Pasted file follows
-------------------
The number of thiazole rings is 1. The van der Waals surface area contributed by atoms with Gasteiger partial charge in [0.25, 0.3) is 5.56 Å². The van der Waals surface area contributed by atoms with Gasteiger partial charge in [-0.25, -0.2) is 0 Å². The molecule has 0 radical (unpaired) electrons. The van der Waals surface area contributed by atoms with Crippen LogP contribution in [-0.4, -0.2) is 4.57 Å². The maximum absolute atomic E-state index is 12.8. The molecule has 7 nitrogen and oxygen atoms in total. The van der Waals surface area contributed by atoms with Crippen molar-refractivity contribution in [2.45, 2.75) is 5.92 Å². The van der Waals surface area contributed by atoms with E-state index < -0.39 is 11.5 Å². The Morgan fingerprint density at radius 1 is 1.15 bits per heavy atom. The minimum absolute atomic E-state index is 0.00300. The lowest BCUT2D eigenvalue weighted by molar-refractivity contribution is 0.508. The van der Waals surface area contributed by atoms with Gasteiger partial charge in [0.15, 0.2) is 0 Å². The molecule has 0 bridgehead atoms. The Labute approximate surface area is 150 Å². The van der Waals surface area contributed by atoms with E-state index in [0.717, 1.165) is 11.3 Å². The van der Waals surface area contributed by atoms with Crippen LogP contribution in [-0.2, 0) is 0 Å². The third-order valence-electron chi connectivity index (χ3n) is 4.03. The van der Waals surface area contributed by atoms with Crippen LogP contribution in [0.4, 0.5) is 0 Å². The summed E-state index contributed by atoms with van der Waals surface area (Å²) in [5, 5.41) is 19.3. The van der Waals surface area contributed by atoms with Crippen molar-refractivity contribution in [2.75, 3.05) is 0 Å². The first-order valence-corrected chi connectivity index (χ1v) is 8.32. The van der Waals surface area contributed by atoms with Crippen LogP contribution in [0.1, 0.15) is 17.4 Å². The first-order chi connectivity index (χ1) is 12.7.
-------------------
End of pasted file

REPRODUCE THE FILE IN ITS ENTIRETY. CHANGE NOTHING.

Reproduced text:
The number of thiazole rings is 1. The van der Waals surface area contributed by atoms with Gasteiger partial charge in [0.25, 0.3) is 5.56 Å². The van der Waals surface area contributed by atoms with Gasteiger partial charge in [-0.25, -0.2) is 0 Å². The molecule has 0 radical (unpaired) electrons. The van der Waals surface area contributed by atoms with Crippen LogP contribution in [-0.4, -0.2) is 4.57 Å². The maximum absolute atomic E-state index is 12.8. The molecule has 7 nitrogen and oxygen atoms in total. The van der Waals surface area contributed by atoms with Crippen molar-refractivity contribution in [2.45, 2.75) is 5.92 Å². The van der Waals surface area contributed by atoms with E-state index < -0.39 is 11.5 Å². The Morgan fingerprint density at radius 1 is 1.15 bits per heavy atom. The minimum absolute atomic E-state index is 0.00300. The lowest BCUT2D eigenvalue weighted by molar-refractivity contribution is 0.508. The van der Waals surface area contributed by atoms with Gasteiger partial charge in [0.15, 0.2) is 0 Å². The molecule has 0 bridgehead atoms. The Labute approximate surface area is 150 Å². The van der Waals surface area contributed by atoms with E-state index in [0.717, 1.165) is 11.3 Å². The van der Waals surface area contributed by atoms with Crippen LogP contribution in [-0.2, 0) is 0 Å². The third-order valence-electron chi connectivity index (χ3n) is 4.03. The van der Waals surface area contributed by atoms with Crippen LogP contribution in [0.4, 0.5) is 0 Å². The summed E-state index contributed by atoms with van der Waals surface area (Å²) in [5, 5.41) is 19.3. The van der Waals surface area contributed by atoms with Crippen molar-refractivity contribution in [2.75, 3.05) is 0 Å². The first-order valence-corrected chi connectivity index (χ1v) is 8.32. The van der Waals surface area contributed by atoms with Crippen LogP contribution in [0.1, 0.15) is 17.4 Å². The first-order chi connectivity index (χ1) is 12.7.